Infection with Chlamydia trachomatis alters the tyrosine phosphorylation and/or localization of several host cell proteins including cortactin

Infect Immun. 1997 Dec;65(12):5301-8. doi: 10.1128/iai.65.12.5301-5308.1997.


Infection of epithelial cells by two biovars of Chlamydia trachomatis results in the tyrosine phosphorylation of several host proteins. The most prominent change in host protein tyrosine phosphorylation involves a complex of proteins with molecular masses of 75 to 85 kDa (pp75/85) and 100 kDa (pp100). The C. trachomatis-induced tyrosine phosphorylation of pp75/85 and pp100 is observed in several cell lines, including epithelial cells, fibroblasts, and macrophages. Subcellular fractionation and detergent solubility properties of pp75/85 are consistent with its association with the cytoskeleton. Phosphoamino acid analysis demonstrates that the pp75/85 complex is phosphorylated on both tyrosine and serine residues. Immunofluorescence studies of chlamydia-infected cells by using fluorescein isothiocyanate-phalloidin and antibodies to phosphotyrosine and cortactin demonstrate that tyrosine-phosphorylated proteins, as well as cortactin, are localized to the chlamydial vacuole and that this process is facilitated by actin.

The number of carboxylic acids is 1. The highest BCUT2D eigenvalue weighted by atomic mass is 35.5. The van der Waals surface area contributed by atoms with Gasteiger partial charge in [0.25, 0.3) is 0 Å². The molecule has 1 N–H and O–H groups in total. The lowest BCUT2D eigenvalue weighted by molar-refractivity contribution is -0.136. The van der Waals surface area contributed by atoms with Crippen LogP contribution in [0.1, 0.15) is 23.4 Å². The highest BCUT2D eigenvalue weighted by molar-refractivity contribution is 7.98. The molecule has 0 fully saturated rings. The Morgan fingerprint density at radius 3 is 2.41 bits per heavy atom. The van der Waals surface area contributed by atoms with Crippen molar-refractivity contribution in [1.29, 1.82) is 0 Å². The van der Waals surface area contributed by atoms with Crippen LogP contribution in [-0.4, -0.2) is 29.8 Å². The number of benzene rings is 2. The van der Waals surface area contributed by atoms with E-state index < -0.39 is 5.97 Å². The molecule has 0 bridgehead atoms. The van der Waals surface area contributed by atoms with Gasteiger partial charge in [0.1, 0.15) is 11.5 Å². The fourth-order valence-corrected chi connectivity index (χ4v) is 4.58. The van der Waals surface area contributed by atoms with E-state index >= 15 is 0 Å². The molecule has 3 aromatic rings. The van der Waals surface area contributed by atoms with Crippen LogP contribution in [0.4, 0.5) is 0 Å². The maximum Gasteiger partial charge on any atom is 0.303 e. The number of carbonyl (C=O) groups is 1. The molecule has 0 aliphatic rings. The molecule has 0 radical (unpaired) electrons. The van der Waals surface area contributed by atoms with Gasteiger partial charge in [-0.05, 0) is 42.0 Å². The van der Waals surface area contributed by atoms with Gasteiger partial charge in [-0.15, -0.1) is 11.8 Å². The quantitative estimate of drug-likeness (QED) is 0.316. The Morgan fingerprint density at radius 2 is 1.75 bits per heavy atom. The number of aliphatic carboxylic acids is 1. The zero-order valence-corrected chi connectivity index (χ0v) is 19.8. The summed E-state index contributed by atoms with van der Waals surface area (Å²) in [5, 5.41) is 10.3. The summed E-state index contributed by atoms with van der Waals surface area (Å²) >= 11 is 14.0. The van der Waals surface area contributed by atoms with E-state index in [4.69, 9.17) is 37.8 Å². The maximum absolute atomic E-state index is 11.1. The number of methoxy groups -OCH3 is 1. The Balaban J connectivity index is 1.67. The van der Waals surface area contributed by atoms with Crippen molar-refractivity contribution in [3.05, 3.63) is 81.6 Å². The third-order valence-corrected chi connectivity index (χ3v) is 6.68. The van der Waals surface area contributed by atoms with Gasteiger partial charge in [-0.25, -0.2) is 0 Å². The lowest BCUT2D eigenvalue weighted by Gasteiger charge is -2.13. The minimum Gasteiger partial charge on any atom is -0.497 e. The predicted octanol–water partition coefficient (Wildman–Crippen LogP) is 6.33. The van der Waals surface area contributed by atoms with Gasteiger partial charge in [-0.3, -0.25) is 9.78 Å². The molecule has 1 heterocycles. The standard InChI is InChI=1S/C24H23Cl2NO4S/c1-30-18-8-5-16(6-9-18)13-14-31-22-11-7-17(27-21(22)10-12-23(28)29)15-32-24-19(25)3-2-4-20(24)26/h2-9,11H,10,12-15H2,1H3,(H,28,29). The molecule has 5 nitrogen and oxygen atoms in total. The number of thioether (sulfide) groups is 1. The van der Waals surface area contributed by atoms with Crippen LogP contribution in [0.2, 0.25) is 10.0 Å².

Publication types

  • Research Support, Non-U.S. Gov't
  • Research Support, U.S. Gov't, P.H.S.

MeSH terms

  • Animals
  • Biological Transport
  • Chlamydia Infections / metabolism*
  • Chlamydia trachomatis*
  • Cortactin
  • HeLa Cells
  • Humans
  • Mice
  • Microfilament Proteins / metabolism*
  • Phosphorylation
  • Proteins / metabolism
  • Tyrosine / metabolism


  • CTTN protein, human
  • Cortactin
  • Cttn protein, mouse
  • Microfilament Proteins
  • Proteins
  • Tyrosine